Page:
Monthly Archives: December 2012

Foodprint in Print

Foodprint Project, the roving event series I co-curate with Sarah Rich, is more than two years and four cities old, and, entirely thanks to our fantastic panelists and guest moderators, the conversations we’ve had in each city have been surprising, funny, provocative, insightful, and inspiring. IMAGE: Foodprint Papers: Volume One cover and inside cover. We’ve […]

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Cold Cabinet

IMAGE: LA Cold Storage, photograph by Nicola Twilley. As dedicated Edible Geography readers will know, for the past couple of years I have been a part-time explorer of the artificial cryosphere — the enormous coldscape of refrigerated warehouses, tank farms, banana-ripening rooms, reefer trucks, and home appliances that are tied together across America in a (relatively) […]

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Hot Dog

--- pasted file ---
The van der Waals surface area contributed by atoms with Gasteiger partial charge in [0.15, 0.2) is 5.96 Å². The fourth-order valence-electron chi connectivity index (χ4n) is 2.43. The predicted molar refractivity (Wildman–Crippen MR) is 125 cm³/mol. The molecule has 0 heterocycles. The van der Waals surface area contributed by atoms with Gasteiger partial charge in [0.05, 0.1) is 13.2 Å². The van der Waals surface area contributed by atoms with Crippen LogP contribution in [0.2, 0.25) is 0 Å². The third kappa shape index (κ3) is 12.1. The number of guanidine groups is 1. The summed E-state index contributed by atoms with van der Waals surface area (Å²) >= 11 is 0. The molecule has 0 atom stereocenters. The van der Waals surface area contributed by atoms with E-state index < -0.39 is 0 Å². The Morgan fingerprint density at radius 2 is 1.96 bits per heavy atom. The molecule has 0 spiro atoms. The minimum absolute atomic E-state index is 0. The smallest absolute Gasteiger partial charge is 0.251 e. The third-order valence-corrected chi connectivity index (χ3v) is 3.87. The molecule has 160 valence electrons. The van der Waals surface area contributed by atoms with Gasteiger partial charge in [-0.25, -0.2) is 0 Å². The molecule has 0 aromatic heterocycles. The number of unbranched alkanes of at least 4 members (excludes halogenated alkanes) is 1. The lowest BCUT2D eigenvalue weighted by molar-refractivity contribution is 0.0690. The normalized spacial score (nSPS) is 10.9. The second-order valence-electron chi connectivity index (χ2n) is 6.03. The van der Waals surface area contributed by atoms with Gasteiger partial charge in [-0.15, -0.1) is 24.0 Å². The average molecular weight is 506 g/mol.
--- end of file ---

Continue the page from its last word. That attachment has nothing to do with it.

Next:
Dogs still occupy a variety of roles in the human food system, from sheep herding to barbecued delicacy. What is less well known is that before the advent of gas or electric ovens, dogs also provided a convenient power source for kitchen appliances. IMAGE: A doggy treadmill, yours for only $639, via Rachel Laudan. Inspired […]

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GeoKitchen

The BBC, reporting from the annual meeting of the American Geophysical Union in San Francisco, summarises an interesting presentation on the significance of traditional Maori ovens, or hangi pits, in paleomagnetic research. IMAGE: Turner’s proof-of-concept hangi pit. Photo by Gillian Turner via the BBC. The story begins earlier this year, in June, when Dr. Gillian […]

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